- مبلغ: ۸۶,۰۰۰ تومان
- مبلغ: ۹۱,۰۰۰ تومان
Objective To test the hypothesis that retinal vascular signs are associated with greater cognitive decline over 20 years in 12,317 men and women 50 to 73 years of age at baseline. Methods A composite cognitive score was created with 3 neuropsychological tests measured at 3 time points (1990–1992 to 2011–2013). Retinal signs were measured with fundus photography (1993–1995). Differences in cognitive change by retinal signs status were estimated with linear mixed models. Cognitive scores were imputed for living participants with incomplete cognitive testing. Results In multivariable-adjusted analyses that controlled for attrition, loss of vascular integrity (retinopathy and its components) was associated with greater 20-year decline (difference in 20-year cognitive change for moderate/severe vs no retinopathy −0.53 SD, 95% confidence interval −0.74 to −0.33). Estimated differences were similar in participants with and without diabetes mellitus and in white and black participants. Conclusions Retinopathy was associated with accelerated rates of 20-year cognitive decline. These findings support the exploration of more sensitive measures in the eye such as optical coherence tomography angiography, which may provide surrogate indexes of microvascular lesions relevant to cognitive decline in older adults. GLOSSARY ARIC = Atherosclerosis Risk in Communities; CHD = coronary heart disease; CI = confidence interval; CRAE = central retinal arteriolar equivalent; ETDRS = Early Treatment Diabetic Retinopathy Study; OR = odds ratio; 3MS = Modified Mini-Mental State Examination.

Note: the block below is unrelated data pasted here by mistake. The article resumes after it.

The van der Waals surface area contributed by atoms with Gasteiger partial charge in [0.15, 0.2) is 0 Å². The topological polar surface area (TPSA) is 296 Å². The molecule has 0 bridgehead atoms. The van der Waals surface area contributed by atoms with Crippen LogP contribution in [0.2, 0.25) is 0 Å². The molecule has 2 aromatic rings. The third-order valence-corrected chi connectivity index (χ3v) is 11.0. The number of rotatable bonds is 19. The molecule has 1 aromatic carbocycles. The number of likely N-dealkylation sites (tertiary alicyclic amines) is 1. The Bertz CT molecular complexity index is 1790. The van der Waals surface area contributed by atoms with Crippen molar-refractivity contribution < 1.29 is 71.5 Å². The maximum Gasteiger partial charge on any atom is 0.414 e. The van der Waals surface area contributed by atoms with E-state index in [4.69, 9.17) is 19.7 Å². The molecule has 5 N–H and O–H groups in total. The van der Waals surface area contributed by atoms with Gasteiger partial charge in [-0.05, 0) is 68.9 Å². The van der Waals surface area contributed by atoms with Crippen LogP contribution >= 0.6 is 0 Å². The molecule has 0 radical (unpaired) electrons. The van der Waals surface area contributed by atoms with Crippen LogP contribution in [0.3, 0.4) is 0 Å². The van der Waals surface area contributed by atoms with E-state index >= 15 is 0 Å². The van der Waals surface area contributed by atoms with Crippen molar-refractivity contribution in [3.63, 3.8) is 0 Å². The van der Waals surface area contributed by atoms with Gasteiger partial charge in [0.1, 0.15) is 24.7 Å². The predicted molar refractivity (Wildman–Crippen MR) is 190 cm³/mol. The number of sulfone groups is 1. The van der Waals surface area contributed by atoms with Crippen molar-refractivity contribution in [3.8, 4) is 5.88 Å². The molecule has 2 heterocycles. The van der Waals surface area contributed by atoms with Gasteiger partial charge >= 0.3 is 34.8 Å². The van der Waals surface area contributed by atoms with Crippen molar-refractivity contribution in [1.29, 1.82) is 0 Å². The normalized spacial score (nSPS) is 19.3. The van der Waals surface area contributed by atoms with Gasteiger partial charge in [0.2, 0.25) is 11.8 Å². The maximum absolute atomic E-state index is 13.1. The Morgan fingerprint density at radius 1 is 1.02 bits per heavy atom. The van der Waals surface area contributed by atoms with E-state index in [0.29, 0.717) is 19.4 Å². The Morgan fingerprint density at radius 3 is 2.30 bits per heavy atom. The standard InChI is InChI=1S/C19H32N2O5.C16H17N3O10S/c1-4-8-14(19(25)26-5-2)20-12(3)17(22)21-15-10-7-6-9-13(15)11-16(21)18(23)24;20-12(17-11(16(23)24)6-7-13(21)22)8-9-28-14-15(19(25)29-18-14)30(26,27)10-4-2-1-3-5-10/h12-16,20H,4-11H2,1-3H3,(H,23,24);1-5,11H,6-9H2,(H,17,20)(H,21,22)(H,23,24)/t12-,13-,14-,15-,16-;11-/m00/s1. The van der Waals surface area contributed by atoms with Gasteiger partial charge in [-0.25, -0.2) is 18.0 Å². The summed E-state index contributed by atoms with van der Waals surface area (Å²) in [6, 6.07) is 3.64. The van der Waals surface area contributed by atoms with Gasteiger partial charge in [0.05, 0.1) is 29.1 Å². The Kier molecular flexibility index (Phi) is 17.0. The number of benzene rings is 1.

In this study of 12,317 men and women (age 50–73 years, 22% black), measures of loss of vascular integrity (retinopathy) were associated with faster 20-year cognitive decline. In analyses adjusted for attrition, estimates of the difference in rates of 20-year cognitive change for moderate/severe retinopathy and its components ranged from −0.21 to −0.57 SD. Measures of arteriolar changes (CRAE and focal narrowing) were associated with declines in demographicadjusted models but not after full adjustment, perhaps because these signs are simply reflective of the risk factors included in the model. Associations in our study were similar in blacks and whites and in persons with and without diabetes mellitus. To put the magnitude of these associations in perspective, a previous study estimated the 20-year effect of baseline diabetes mellitus on cognitive decline using the same methods to account for informative censoring to be −0.21 SD (95% CI −0.31 to −0.12).19 If retinal signs are adequate surrogates for homologous changes in the brain, these differences could represent reasonable estimates of the otherwise not estimable net contribution of cerebral small vessel disease (including microinfarction) to cognitive decline in older adults, independently of declines due to Alzheimer disease and other processes with a pathogenesis that is not primarily vascular.